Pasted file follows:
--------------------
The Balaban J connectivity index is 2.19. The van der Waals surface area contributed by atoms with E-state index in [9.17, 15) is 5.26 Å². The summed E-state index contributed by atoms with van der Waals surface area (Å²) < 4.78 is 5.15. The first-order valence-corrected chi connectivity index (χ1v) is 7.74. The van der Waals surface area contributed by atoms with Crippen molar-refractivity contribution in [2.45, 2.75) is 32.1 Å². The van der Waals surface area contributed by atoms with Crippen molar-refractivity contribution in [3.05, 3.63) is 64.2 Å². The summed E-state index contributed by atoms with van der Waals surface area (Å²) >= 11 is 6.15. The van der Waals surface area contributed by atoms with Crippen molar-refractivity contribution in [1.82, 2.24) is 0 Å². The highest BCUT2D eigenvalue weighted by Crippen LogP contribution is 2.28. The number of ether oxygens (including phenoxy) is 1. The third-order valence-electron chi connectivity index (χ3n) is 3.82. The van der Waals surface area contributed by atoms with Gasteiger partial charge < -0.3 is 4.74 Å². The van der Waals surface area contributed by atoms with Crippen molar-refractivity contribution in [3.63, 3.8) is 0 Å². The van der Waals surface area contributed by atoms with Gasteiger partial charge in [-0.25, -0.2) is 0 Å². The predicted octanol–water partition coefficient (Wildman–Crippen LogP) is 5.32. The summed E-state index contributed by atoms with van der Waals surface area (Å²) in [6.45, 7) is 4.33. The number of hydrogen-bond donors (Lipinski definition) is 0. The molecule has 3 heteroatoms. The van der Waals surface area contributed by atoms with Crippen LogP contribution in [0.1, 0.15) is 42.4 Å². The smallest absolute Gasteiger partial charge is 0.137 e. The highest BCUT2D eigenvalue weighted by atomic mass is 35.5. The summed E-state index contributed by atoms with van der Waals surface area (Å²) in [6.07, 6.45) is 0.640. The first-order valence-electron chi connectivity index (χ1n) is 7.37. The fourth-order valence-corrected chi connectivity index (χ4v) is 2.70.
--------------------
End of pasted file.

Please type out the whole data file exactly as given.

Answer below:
The Balaban J connectivity index is 2.19. The van der Waals surface area contributed by atoms with E-state index in [9.17, 15) is 5.26 Å². The summed E-state index contributed by atoms with van der Waals surface area (Å²) < 4.78 is 5.15. The first-order valence-corrected chi connectivity index (χ1v) is 7.74. The van der Waals surface area contributed by atoms with Crippen molar-refractivity contribution in [2.45, 2.75) is 32.1 Å². The van der Waals surface area contributed by atoms with Crippen molar-refractivity contribution in [3.05, 3.63) is 64.2 Å². The summed E-state index contributed by atoms with van der Waals surface area (Å²) >= 11 is 6.15. The van der Waals surface area contributed by atoms with Crippen molar-refractivity contribution in [1.82, 2.24) is 0 Å². The highest BCUT2D eigenvalue weighted by Crippen LogP contribution is 2.28. The number of ether oxygens (including phenoxy) is 1. The third-order valence-electron chi connectivity index (χ3n) is 3.82. The van der Waals surface area contributed by atoms with Gasteiger partial charge < -0.3 is 4.74 Å². The van der Waals surface area contributed by atoms with Crippen molar-refractivity contribution in [3.63, 3.8) is 0 Å². The van der Waals surface area contributed by atoms with Gasteiger partial charge in [-0.25, -0.2) is 0 Å². The predicted octanol–water partition coefficient (Wildman–Crippen LogP) is 5.32. The summed E-state index contributed by atoms with van der Waals surface area (Å²) in [6.45, 7) is 4.33. The number of hydrogen-bond donors (Lipinski definition) is 0. The molecule has 3 heteroatoms. The van der Waals surface area contributed by atoms with Crippen LogP contribution in [0.1, 0.15) is 42.4 Å². The smallest absolute Gasteiger partial charge is 0.137 e. The highest BCUT2D eigenvalue weighted by atomic mass is 35.5. The summed E-state index contributed by atoms with van der Waals surface area (Å²) in [6.07, 6.45) is 0.640. The first-order valence-electron chi connectivity index (χ1n) is 7.37. The fourth-order valence-corrected chi connectivity index (χ4v) is 2.70.